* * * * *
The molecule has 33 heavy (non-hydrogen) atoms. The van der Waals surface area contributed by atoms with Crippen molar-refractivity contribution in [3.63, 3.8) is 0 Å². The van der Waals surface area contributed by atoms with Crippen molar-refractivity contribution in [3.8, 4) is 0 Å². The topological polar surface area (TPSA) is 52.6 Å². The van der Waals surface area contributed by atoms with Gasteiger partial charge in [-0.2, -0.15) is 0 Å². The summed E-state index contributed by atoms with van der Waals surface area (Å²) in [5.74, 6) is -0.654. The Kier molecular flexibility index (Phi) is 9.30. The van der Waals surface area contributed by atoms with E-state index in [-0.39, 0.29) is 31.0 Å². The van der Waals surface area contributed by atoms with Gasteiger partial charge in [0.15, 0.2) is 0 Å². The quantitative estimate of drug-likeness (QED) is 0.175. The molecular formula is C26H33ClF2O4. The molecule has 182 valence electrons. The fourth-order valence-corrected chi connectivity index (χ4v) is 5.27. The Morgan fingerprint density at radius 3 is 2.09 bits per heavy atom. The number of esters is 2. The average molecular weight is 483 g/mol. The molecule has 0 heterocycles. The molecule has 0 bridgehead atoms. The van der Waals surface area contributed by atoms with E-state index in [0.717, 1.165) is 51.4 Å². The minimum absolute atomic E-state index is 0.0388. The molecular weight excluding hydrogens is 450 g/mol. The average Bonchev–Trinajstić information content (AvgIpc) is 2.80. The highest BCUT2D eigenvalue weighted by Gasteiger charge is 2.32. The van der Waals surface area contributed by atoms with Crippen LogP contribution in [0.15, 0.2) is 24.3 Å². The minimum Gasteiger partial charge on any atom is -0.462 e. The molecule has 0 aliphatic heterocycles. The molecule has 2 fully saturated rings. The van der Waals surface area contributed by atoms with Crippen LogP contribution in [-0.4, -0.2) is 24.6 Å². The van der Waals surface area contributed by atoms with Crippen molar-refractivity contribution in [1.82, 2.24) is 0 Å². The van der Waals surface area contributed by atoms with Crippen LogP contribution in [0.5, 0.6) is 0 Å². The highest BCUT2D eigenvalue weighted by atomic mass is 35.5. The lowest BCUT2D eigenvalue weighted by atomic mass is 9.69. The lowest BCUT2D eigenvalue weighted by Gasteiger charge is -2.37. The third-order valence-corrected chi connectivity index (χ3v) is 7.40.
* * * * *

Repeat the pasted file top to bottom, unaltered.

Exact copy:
The molecule has 33 heavy (non-hydrogen) atoms. The van der Waals surface area contributed by atoms with Crippen molar-refractivity contribution in [3.63, 3.8) is 0 Å². The van der Waals surface area contributed by atoms with Crippen molar-refractivity contribution in [3.8, 4) is 0 Å². The topological polar surface area (TPSA) is 52.6 Å². The van der Waals surface area contributed by atoms with Gasteiger partial charge in [-0.2, -0.15) is 0 Å². The summed E-state index contributed by atoms with van der Waals surface area (Å²) in [5.74, 6) is -0.654. The Kier molecular flexibility index (Phi) is 9.30. The van der Waals surface area contributed by atoms with E-state index in [-0.39, 0.29) is 31.0 Å². The van der Waals surface area contributed by atoms with Gasteiger partial charge in [0.15, 0.2) is 0 Å². The quantitative estimate of drug-likeness (QED) is 0.175. The molecular formula is C26H33ClF2O4. The molecule has 182 valence electrons. The fourth-order valence-corrected chi connectivity index (χ4v) is 5.27. The Morgan fingerprint density at radius 3 is 2.09 bits per heavy atom. The number of esters is 2. The average molecular weight is 483 g/mol. The molecule has 0 heterocycles. The molecule has 0 bridgehead atoms. The van der Waals surface area contributed by atoms with E-state index in [0.717, 1.165) is 51.4 Å². The minimum absolute atomic E-state index is 0.0388. The molecular weight excluding hydrogens is 450 g/mol. The average Bonchev–Trinajstić information content (AvgIpc) is 2.80. The highest BCUT2D eigenvalue weighted by Gasteiger charge is 2.32. The van der Waals surface area contributed by atoms with Crippen LogP contribution in [0.15, 0.2) is 24.3 Å². The minimum Gasteiger partial charge on any atom is -0.462 e. The molecule has 0 aliphatic heterocycles. The molecule has 2 fully saturated rings. The van der Waals surface area contributed by atoms with Crippen LogP contribution in [-0.4, -0.2) is 24.6 Å². The van der Waals surface area contributed by atoms with Crippen molar-refractivity contribution in [1.82, 2.24) is 0 Å². The van der Waals surface area contributed by atoms with Crippen LogP contribution in [0.5, 0.6) is 0 Å². The highest BCUT2D eigenvalue weighted by atomic mass is 35.5. The lowest BCUT2D eigenvalue weighted by atomic mass is 9.69. The lowest BCUT2D eigenvalue weighted by Gasteiger charge is -2.37. The third-order valence-corrected chi connectivity index (χ3v) is 7.40.